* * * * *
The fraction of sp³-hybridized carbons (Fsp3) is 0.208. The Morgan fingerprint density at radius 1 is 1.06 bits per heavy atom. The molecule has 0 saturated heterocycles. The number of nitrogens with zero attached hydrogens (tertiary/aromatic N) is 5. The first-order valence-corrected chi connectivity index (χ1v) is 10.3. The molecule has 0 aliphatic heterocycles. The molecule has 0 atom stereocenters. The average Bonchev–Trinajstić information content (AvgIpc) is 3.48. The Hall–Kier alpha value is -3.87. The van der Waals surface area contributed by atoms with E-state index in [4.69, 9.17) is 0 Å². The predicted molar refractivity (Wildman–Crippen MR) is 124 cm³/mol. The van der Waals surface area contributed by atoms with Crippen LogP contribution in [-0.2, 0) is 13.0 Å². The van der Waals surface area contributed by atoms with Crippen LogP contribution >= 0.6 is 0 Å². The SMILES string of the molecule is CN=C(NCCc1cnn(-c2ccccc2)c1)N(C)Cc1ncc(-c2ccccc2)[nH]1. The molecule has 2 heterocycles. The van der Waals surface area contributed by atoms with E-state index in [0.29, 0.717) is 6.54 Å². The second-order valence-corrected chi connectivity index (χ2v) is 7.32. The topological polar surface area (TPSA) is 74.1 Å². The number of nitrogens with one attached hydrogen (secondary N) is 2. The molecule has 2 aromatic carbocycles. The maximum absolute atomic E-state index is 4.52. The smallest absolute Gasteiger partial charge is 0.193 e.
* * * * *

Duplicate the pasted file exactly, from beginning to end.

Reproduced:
The fraction of sp³-hybridized carbons (Fsp3) is 0.208. The Morgan fingerprint density at radius 1 is 1.06 bits per heavy atom. The molecule has 0 saturated heterocycles. The number of nitrogens with zero attached hydrogens (tertiary/aromatic N) is 5. The first-order valence-corrected chi connectivity index (χ1v) is 10.3. The molecule has 0 aliphatic heterocycles. The molecule has 0 atom stereocenters. The average Bonchev–Trinajstić information content (AvgIpc) is 3.48. The Hall–Kier alpha value is -3.87. The van der Waals surface area contributed by atoms with E-state index in [4.69, 9.17) is 0 Å². The predicted molar refractivity (Wildman–Crippen MR) is 124 cm³/mol. The van der Waals surface area contributed by atoms with Crippen LogP contribution in [-0.2, 0) is 13.0 Å². The van der Waals surface area contributed by atoms with Crippen LogP contribution >= 0.6 is 0 Å². The SMILES string of the molecule is CN=C(NCCc1cnn(-c2ccccc2)c1)N(C)Cc1ncc(-c2ccccc2)[nH]1. The molecule has 2 heterocycles. The van der Waals surface area contributed by atoms with E-state index in [0.29, 0.717) is 6.54 Å². The second-order valence-corrected chi connectivity index (χ2v) is 7.32. The topological polar surface area (TPSA) is 74.1 Å². The number of nitrogens with one attached hydrogen (secondary N) is 2. The molecule has 2 aromatic carbocycles. The maximum absolute atomic E-state index is 4.52. The smallest absolute Gasteiger partial charge is 0.193 e.